We continue the test of our Catholic worldview on the subject of the role of the Political Community- drawing upon Chapter 8 in the authoritative Compendium of the Social Doctrine of the Church. We have looked at the Old Testament (#377-378) and Jesus’ interaction with political authorities #379) to see the development of doctrine relating to how we are to regard the political community. Now we turn to “The early Christian communities”.
Here is a blog I wrote for fladems4life.org- this is the website for Florida Democrats for Life organization- If you are a Democrat and pro-life you should seriously consider joining the National and State chapters for Democrats for Life. There is a lot of freedom for you to bring your ideals and ideas into these growing organizations. I believe it is mostly a waste of time trying to turn Democrats into Republicans or vice versa- there is a philosophy of governance that pulls deeper than individual issues- even big issues like abortion.
Eric wrote what I think is a very good and heartfelt post about Catholic Social Teaching and Health Care Reform. Because this is exactly the sort of substantive discussion that American Catholic was intended to foster, I’d like to see if I can pick up some of the themes which he brought up and explore them specifically from a small government conservative and free market angle.
To start with, I’d like to make a distinction between levels of care, though such things are always slippery because medical science advances so rapidly in our modern world. First, there is basic health care. This includes most of the healthcare which goes on most of the time in the US — unless you’re well outside the norm it’s probably all that you’ve needed within the last year.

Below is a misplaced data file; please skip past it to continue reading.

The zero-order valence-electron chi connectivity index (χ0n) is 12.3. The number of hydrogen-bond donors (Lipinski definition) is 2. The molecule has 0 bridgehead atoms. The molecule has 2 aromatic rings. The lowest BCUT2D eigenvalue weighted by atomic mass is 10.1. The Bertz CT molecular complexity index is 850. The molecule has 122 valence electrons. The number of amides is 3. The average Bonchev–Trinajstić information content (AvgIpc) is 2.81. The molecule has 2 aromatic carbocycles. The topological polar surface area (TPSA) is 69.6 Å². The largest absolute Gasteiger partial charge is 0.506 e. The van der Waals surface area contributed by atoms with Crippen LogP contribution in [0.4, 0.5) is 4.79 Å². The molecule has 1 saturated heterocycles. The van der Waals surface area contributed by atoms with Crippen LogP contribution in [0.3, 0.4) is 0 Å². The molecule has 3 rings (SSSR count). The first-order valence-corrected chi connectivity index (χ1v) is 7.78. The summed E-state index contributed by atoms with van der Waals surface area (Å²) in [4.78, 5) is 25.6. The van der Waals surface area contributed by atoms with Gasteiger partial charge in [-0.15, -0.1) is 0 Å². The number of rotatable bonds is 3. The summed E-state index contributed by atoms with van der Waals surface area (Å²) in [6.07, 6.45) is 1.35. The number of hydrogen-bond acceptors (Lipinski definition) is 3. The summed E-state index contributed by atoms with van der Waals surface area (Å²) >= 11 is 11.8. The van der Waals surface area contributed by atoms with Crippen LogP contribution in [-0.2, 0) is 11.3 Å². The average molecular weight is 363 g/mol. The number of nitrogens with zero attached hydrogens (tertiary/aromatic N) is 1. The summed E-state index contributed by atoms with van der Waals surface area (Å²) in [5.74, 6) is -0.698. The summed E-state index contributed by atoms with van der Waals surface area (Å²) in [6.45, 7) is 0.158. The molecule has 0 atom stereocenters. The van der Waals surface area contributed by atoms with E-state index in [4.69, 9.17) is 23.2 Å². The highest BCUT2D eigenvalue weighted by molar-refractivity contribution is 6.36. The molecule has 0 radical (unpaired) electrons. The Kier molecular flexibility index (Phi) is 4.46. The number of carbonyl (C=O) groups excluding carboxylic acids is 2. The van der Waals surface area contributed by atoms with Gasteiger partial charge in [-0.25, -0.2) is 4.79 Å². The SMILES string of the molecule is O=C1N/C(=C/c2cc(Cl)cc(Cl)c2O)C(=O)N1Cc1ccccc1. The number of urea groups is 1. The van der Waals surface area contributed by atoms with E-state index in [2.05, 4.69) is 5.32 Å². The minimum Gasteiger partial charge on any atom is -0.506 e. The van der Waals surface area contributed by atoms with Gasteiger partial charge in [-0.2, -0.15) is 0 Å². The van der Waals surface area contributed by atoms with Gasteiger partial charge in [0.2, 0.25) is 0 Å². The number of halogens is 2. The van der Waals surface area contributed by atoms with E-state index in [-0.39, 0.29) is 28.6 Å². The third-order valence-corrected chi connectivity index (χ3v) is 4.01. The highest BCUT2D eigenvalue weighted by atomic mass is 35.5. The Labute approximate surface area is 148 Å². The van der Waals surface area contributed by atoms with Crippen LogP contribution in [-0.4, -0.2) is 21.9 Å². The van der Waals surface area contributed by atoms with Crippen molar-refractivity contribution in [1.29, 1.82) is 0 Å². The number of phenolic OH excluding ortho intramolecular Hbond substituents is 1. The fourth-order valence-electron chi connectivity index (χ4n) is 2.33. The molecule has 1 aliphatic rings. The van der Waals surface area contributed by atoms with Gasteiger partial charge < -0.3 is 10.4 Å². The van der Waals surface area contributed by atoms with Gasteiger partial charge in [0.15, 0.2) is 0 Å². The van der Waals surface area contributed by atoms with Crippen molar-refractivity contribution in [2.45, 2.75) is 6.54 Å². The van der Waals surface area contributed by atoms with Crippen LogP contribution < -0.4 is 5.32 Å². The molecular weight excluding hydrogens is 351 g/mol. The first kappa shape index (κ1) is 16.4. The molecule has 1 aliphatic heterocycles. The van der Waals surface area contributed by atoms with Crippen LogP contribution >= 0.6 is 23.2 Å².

As Jim Lackey of the Catholic News Service says, “straight off the presses”. Cardinal George released a statement roughly around 1:00 pm Central Standard Time. I’ll put some commentary later this evening, in the time being here is the official statement by the USCCB concerning President-elect Obama and abortion [emphasis and commentary mine]:
STATEMENT of the President of the United States Conference of Catholic Bishops
“If the Lord does not build the house, in vain do its builders labor; if the Lord does not watch over the city, in vain does the watchman keep vigil.” (Psalm 127, vs. 1)
The Bishops of the Catholic Church in the United States welcome this moment of historic transition and look forward to working with President-elect Obama and the members of the new Congress for the common good of all [nice to see the bishops say ‘all’ to encompass the unborn children and encapsulate them within the common good]. Because of the Church’s history and the scope of her ministries in this country, we want to continue our work for economic justice and opportunity for all; our efforts to reform laws around immigration and the situation of the undocumented; our provision of better education and adequate health care for all, especially for women and children; our desire to safeguard religious freedom [this is important as it relates to FOCA later] and foster peace at home and abroad. The Church is intent on doing good and will continue to cooperate gladly with the government and all others working for these goods [excellent summary of the mission of the Church in America, from economic justice to reformation of immigration law, better education, adequate health care, and the fostering of peace here and abroad].
The fundamental good is life itself, a gift from God and our parents. A good state protects the lives of all [amen]. Legal protection for those members of the human family waiting to be born in this country was removed when the Supreme Court decided Roe vs. Wade in 1973. This was bad law [I would say “this is bad law”]. The danger the Bishops see at this moment is that a bad court decision will be enshrined in bad legislation [here is where FOCA is alluded to] that is more radical than the 1973 Supreme Court decision itself.